(This story is sponsored by Tia Health.)
If the saying “you are what you eat” is in any way true, then many of us should think long and hard about our current diet.
It’s upsetting to think that four slices of cheese pizza paired with a pint of craft beer has minimal nutritional benefits. But if you’re mindful of what goes in your belly 90 percent of the time, treating yourself to a carb-heavy cheat meal is perfectly acceptable.
Family physician Dr. Vaneet Rai shares the five foods that he advises his patients to incorporate into their diets. All five of the foods promote good health, prevent diseases, and avert nutrient deficiencies.
(Dr. Rai is available for an e-consultation through the Tia Health website for medical services.)
Toss some berries in your smoothie, bake a healthy mixed-berry pie, or make fruit skewers—the options are endless. “Berries are high in dietary fibre, which can reduce cholesterol levels and regulate blood sugar,” says Dr. Rai. “Berries can also help prevent diabetes and heart disease, and will also keep you full for longer.”
After eating a bowl of berries, you’re less likely to make multiple trips to the kitchen in search of sugary snacks.
Dark leafy greens
The trick to consuming enough dark leafy greens like kale, spinach, and broccoli is to hide them in meals that you already eat. “Dark leafy greens contain a lot of vitamin A and C, iron, and are packed with fibre,” says Dr. Rai.
Iron is especially important for women or individuals with anemia as iron deficiency can result in fatigue, dizziness, headaches, and other unpleasant symptoms.
Try making a kale caesar salad or adding a handful of spinach to your smoothies or wraps.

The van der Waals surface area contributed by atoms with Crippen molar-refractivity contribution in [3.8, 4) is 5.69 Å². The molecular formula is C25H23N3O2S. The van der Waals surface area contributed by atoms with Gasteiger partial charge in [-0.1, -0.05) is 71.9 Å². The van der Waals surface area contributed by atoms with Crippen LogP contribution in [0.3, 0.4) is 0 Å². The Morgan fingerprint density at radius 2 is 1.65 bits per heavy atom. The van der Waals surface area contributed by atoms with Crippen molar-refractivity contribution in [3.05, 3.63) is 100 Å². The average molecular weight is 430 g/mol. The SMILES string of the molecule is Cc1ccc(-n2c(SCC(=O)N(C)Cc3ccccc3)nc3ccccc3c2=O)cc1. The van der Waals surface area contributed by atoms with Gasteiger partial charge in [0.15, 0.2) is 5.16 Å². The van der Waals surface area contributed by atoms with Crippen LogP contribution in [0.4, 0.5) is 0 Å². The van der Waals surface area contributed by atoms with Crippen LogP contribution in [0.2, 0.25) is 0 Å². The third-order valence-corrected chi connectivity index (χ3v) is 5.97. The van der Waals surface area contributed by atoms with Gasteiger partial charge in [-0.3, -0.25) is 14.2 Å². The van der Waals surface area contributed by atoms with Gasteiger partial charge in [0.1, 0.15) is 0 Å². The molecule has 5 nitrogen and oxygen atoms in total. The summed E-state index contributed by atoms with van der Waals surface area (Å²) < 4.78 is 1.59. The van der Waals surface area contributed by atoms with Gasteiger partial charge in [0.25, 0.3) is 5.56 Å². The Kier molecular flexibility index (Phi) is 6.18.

“Many people try to steer clear of oil but olive oil is chock full of vitamin E and monounsaturated fatty acids,” says Dr. Rai. “These acids help reduce the risk of heart disease and will nourish your skin.”
So don’t feel bad about using one or two tablespoons of olive oil next time you heat up the frying pan. You can also drizzle olive oil over salads, warm bread, hummus, and tzatziki.
For those who have an emotional attachment to white pasta, try swapping noodles for whole grains like quinoa, spelt, brown rice, buckwheat, corn, and barley. “Whole grains contain plenty of fibre and B vitamins,” he says. “Similar to berries, whole grains can protect against heart disease and diabetes.”
Porridge lovers can rest easy as oats are also considered a whole grain.
Chickpeas, lentils, beans, soybeans, and peas are not only superb sources of protein but they also contain fibre and folate. “Eating legumes on a daily basis can significantly lower your chances of developing heart disease,” says Dr. Rai.
Vegans and vegetarians are often well-acquainted with legumes since they rely on vegetable sources of protein instead of meat. Dr. Rai encourages those sticking to a meat-free diet to take vitamin B12 and iron supplements as these deficiencies can be common in people eating plant-based diets.
Canadians can arrange an e-consultation with Dr. Vaneet Rai by scheduling an online or phone appointment through the telehealth platform Tia Health.